02 January 2013

The trench talk that is now entrenched in the English language

source: http://www.utne.com/uploadedImages/utne/blogs/Great_Writing/wordnik.jpg?n=4100

With a daughter studying to be a linguist, I always have an eye open for articles about linguistics to share with her!  And, sometimes, these same articles have relevance to genealogists and family historians.

Once recent article on The Telegraph website talks about what lingo common now came out of the trenches of World War I.

If you’re feeling washed out, fed up or downright lousy, World War One is to blame.
New research has shown how the conflict meant that hundreds of words and phrases came into common parlance thanks to the trenches.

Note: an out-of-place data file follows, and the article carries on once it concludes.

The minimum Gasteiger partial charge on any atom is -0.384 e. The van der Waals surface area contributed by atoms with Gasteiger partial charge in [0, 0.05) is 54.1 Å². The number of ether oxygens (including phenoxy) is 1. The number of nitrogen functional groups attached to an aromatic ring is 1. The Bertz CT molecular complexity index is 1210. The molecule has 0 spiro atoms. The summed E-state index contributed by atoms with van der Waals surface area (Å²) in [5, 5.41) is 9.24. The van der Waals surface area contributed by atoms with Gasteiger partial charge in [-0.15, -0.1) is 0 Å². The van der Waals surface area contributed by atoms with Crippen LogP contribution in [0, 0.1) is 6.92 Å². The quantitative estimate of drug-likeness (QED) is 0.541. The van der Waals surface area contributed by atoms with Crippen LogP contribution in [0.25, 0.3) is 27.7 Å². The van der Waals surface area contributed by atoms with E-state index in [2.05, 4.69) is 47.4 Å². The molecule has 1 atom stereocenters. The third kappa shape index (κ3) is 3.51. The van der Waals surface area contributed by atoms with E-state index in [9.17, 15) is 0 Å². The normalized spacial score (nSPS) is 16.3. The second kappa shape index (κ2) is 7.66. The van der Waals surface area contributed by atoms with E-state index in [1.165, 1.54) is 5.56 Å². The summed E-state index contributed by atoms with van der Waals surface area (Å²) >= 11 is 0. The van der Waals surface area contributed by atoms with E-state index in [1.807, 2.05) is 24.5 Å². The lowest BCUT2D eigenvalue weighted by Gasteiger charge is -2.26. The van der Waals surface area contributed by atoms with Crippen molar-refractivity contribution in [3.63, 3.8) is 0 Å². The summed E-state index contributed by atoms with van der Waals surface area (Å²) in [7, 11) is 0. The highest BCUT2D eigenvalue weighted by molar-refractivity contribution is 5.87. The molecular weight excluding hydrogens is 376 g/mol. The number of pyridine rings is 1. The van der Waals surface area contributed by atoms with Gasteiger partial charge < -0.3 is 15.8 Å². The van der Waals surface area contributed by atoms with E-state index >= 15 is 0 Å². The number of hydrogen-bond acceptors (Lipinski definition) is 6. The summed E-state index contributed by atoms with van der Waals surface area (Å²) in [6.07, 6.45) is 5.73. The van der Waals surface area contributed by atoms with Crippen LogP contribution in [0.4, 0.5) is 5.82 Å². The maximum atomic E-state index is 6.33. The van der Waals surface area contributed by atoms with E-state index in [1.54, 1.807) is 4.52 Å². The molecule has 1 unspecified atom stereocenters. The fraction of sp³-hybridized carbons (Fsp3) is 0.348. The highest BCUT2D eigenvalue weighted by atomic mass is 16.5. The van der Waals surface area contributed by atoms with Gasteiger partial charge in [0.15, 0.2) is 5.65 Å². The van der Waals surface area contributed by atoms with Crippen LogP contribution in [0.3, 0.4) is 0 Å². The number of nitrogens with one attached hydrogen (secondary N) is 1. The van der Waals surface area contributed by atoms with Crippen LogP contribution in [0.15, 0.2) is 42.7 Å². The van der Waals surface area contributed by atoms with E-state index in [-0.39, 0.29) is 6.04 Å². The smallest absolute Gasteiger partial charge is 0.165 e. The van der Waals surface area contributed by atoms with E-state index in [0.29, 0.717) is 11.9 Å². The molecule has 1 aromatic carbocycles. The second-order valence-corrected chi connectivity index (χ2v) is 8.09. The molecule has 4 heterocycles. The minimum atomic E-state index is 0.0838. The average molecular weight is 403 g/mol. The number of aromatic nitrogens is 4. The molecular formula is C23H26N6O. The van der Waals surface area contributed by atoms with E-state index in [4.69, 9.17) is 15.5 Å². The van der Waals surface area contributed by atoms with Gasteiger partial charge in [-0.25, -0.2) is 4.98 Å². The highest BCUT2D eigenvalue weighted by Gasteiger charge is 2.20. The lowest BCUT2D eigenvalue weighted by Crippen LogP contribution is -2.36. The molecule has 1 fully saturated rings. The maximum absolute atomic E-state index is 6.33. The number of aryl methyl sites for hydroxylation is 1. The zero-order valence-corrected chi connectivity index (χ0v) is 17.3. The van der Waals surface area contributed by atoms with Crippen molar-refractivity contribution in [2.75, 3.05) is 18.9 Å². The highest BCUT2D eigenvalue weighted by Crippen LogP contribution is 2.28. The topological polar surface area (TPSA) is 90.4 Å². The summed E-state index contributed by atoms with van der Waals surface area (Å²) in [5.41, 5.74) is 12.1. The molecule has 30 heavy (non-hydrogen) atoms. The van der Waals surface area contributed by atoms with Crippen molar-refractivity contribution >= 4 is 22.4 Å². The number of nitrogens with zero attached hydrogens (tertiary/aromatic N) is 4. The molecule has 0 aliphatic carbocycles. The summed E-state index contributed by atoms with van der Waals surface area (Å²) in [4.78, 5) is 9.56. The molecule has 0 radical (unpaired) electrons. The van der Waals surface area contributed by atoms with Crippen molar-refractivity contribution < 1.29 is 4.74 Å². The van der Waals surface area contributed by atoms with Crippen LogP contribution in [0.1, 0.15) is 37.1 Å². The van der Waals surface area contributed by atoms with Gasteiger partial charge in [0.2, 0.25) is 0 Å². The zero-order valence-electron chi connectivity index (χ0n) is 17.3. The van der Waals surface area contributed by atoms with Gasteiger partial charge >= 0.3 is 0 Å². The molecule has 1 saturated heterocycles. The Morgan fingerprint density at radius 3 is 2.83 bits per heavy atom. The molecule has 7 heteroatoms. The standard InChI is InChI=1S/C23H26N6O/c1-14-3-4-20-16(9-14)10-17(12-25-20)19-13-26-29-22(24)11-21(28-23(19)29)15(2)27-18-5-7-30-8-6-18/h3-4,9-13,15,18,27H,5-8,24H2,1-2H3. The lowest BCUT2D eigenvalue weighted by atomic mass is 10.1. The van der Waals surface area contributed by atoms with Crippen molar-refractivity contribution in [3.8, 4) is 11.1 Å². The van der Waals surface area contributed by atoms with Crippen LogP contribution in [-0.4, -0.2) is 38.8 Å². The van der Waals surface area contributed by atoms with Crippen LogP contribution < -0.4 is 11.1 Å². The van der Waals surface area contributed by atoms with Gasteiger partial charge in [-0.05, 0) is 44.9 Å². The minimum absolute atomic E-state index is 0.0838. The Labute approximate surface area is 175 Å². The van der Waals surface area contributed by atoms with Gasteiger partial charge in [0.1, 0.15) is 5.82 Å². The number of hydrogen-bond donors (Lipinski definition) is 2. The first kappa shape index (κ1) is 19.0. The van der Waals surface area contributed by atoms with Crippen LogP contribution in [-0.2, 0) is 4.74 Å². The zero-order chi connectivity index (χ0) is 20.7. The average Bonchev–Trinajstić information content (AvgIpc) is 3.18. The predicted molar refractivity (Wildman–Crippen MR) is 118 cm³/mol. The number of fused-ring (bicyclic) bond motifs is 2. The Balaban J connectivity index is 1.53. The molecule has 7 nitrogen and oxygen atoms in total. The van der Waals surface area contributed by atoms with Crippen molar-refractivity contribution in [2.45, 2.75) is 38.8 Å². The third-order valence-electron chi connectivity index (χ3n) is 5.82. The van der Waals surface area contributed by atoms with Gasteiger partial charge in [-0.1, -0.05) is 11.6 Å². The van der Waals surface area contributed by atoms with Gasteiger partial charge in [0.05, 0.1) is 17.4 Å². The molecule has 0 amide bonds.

Among the list of everyday terms found to have originated or spread from the conflict are cushy, snapshot, bloke, wash out, conk out, blind spot, binge drink and pushing up daisies.


Words and their usage is very important to us!  How else do we interpret the documents we acquire?  We need a thorough understanding of the context and usage of the vocabulary of the time and place in order to best comprehend and interpret each document which we incorporate into our research.

Did other military conflicts also add to our vocabulary?  If so, tell us which conflict and what words or phrases!




Editor’s Note: Do recognize that this article was posted on a UK website and so some of the vernacular mentioned may not have made it across the pond and much of it has.

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